5. Obtain a copy of their driver’s license.

Requesting a clear, color copy of the applicant’s driver’s license will allow you to verify the address to check whether it matches all other documents from the application or not. It shows when the DL was issued and verifies the date of birth. It also allows you to match up the applicant online with social networking sites, such as Facebook, LinkedIn and Twitter, to learn more about them if necessary. The picture will help you make sure you have the right guy.

6. Perform online research.

The Internet has done wonders for screening, and in the world we live in today, we can learn so much just from Facebook and LinkedIn. Facebook offers a huge insight, and LinkedIn can sometimes show you people you might have in common with the applicant. This allows you to reach out the common connection as another insight to the applicant’s character and verify they work where they say they do.

7. Collect application fees.

We take application fees ($50 per person over 18) not as a profit generator, but as a means to cover the costs associated with screening reports. More importantly, the fees serve as a level of commitment to the property.

I spent the first 6 years not taking an application fee, and multiple times per year an applicant would go through the 24-48 hour process, we would approve them, and they would be gone.  Maybe they found another rental or they just realized they didn’t like our unit. An application fee makes applicants think hard before they submit the application, and if they do pay the application fees and then back out, at least your costs are covered.

On the other hand, it is important not to treat it as a revenue stream because you don’t want to build a reputation of taking application fees and not accepting time and time over. We will often refund applicants’ fees if they are not selected, to be fair. We will keep them if they lie on their application or if they back out.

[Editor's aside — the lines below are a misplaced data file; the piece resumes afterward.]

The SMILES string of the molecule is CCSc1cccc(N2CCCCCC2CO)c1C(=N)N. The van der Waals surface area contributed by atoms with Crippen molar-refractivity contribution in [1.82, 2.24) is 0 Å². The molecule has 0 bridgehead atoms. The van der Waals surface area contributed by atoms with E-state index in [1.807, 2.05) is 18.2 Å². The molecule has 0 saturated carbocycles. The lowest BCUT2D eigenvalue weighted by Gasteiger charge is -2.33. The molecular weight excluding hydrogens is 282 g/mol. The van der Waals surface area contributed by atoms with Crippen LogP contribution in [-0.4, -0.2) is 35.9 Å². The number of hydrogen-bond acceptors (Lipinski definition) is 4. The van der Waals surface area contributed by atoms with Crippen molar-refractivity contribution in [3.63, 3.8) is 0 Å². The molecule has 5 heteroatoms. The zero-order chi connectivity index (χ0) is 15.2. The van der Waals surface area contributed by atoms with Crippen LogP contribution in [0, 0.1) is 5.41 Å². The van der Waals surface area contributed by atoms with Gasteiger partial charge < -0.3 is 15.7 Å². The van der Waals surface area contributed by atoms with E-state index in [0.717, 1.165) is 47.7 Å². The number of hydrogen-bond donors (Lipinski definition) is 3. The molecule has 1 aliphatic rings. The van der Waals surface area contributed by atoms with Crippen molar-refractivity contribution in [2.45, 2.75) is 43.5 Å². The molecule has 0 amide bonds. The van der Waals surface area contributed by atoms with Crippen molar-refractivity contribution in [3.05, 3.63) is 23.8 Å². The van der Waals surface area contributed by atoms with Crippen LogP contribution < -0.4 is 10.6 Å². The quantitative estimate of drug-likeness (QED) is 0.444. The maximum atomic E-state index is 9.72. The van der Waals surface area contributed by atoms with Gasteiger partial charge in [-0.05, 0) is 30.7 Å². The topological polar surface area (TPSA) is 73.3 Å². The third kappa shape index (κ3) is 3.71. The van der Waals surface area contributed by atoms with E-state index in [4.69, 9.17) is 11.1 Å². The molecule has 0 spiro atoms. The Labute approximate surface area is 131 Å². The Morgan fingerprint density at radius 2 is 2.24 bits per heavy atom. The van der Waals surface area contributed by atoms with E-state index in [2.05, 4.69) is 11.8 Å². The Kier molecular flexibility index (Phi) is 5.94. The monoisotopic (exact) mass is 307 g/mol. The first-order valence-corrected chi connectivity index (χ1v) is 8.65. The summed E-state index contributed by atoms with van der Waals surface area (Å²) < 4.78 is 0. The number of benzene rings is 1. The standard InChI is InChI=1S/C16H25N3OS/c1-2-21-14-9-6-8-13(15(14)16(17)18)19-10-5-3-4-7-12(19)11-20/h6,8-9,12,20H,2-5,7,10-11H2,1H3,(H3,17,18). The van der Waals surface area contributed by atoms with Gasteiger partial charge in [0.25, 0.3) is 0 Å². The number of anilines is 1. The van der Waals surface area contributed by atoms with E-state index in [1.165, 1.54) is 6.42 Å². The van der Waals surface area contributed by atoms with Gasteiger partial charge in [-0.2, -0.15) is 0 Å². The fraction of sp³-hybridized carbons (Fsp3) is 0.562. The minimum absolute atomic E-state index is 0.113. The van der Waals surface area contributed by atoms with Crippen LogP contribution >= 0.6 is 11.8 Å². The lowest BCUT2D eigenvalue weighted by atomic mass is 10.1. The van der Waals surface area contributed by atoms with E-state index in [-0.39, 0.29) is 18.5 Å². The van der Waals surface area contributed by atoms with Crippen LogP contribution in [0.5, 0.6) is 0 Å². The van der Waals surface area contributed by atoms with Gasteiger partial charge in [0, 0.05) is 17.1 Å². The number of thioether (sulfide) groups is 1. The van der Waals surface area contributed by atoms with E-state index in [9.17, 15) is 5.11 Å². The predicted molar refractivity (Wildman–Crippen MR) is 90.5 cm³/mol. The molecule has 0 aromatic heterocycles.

8. Aim for a quick turnaround.

Moving is stressful whether you are 21, 44 or 66. It is a lot of pressure to take everything you own and move it somewhere else — sometimes far, far away. In this renters’ market, it is also stressful as an applicant going up against sometimes 5 or 6 other applicants on the same property. When a tenant submits an application, make sure you inform them of your expectations of how long your underwriting will take. Try to get your questions back to the tenant within the first 24 hours and demand a quick turnaround from them as well.


9. Understand their reasons for moving.

It is important to understand why they are moving. Are they moving because their place is too small or their work is too far from where they are now? As a screener, it is important to make sure your unit is larger and considerably closer to their work. Otherwise, they will be out looking in 11 months again because they didn’t realize they were making the same mistake again.

Related: The Ultimate Comprehensive List of Tenant Red Flags

10. Provide verification of terms.